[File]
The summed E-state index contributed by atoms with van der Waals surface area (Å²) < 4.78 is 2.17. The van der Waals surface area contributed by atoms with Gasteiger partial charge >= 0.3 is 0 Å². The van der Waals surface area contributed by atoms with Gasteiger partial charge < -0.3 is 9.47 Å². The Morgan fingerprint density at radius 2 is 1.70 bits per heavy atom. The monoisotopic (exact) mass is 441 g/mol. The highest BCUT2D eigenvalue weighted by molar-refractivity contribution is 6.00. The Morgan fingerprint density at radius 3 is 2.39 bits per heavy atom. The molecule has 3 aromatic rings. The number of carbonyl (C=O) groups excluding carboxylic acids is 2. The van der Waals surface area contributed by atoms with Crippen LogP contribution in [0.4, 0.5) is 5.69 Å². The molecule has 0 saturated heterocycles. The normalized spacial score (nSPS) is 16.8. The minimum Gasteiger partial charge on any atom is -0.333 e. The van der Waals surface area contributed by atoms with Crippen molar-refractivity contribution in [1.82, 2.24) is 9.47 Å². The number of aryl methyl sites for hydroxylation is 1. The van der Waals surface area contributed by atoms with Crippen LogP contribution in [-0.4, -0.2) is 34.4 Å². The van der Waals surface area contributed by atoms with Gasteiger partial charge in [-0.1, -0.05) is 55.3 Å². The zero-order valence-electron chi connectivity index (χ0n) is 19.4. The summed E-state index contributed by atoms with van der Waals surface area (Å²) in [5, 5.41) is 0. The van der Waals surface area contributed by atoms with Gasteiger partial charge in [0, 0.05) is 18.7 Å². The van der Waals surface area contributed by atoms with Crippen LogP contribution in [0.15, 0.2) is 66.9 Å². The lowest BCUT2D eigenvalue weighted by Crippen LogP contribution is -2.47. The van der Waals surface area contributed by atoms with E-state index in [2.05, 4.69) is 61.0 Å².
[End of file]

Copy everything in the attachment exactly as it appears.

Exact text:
The summed E-state index contributed by atoms with van der Waals surface area (Å²) < 4.78 is 2.17. The van der Waals surface area contributed by atoms with Gasteiger partial charge >= 0.3 is 0 Å². The van der Waals surface area contributed by atoms with Gasteiger partial charge < -0.3 is 9.47 Å². The Morgan fingerprint density at radius 2 is 1.70 bits per heavy atom. The monoisotopic (exact) mass is 441 g/mol. The highest BCUT2D eigenvalue weighted by molar-refractivity contribution is 6.00. The Morgan fingerprint density at radius 3 is 2.39 bits per heavy atom. The molecule has 3 aromatic rings. The number of carbonyl (C=O) groups excluding carboxylic acids is 2. The van der Waals surface area contributed by atoms with Crippen LogP contribution in [0.4, 0.5) is 5.69 Å². The molecule has 0 saturated heterocycles. The normalized spacial score (nSPS) is 16.8. The minimum Gasteiger partial charge on any atom is -0.333 e. The van der Waals surface area contributed by atoms with Crippen molar-refractivity contribution in [1.82, 2.24) is 9.47 Å². The number of aryl methyl sites for hydroxylation is 1. The van der Waals surface area contributed by atoms with Crippen LogP contribution in [-0.4, -0.2) is 34.4 Å². The van der Waals surface area contributed by atoms with Gasteiger partial charge in [-0.1, -0.05) is 55.3 Å². The zero-order valence-electron chi connectivity index (χ0n) is 19.4. The summed E-state index contributed by atoms with van der Waals surface area (Å²) in [5, 5.41) is 0. The van der Waals surface area contributed by atoms with Gasteiger partial charge in [0, 0.05) is 18.7 Å². The van der Waals surface area contributed by atoms with Crippen LogP contribution in [0.15, 0.2) is 66.9 Å². The lowest BCUT2D eigenvalue weighted by Crippen LogP contribution is -2.47. The van der Waals surface area contributed by atoms with E-state index in [2.05, 4.69) is 61.0 Å².